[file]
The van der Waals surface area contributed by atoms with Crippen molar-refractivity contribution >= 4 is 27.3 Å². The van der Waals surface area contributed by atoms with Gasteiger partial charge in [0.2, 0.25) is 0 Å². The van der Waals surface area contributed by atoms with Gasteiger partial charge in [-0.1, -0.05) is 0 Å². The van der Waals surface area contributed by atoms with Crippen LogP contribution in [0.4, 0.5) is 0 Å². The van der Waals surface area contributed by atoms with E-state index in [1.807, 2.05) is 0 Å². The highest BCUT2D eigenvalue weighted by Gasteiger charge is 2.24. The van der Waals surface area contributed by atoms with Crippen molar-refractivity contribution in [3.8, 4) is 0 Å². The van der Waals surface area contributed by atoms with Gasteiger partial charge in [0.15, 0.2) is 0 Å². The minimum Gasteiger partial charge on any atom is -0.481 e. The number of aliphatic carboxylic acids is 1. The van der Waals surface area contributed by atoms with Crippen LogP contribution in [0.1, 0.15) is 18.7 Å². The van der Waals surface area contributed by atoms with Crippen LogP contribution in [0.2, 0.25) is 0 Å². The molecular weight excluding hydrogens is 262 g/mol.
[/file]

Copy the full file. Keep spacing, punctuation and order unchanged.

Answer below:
The van der Waals surface area contributed by atoms with Crippen molar-refractivity contribution >= 4 is 27.3 Å². The van der Waals surface area contributed by atoms with Gasteiger partial charge in [0.2, 0.25) is 0 Å². The van der Waals surface area contributed by atoms with Gasteiger partial charge in [-0.1, -0.05) is 0 Å². The van der Waals surface area contributed by atoms with Crippen LogP contribution in [0.4, 0.5) is 0 Å². The van der Waals surface area contributed by atoms with E-state index in [1.807, 2.05) is 0 Å². The highest BCUT2D eigenvalue weighted by Gasteiger charge is 2.24. The van der Waals surface area contributed by atoms with Crippen molar-refractivity contribution in [3.8, 4) is 0 Å². The van der Waals surface area contributed by atoms with Gasteiger partial charge in [0.15, 0.2) is 0 Å². The minimum Gasteiger partial charge on any atom is -0.481 e. The number of aliphatic carboxylic acids is 1. The van der Waals surface area contributed by atoms with Crippen LogP contribution in [0.1, 0.15) is 18.7 Å². The van der Waals surface area contributed by atoms with Crippen LogP contribution in [0.2, 0.25) is 0 Å². The molecular weight excluding hydrogens is 262 g/mol.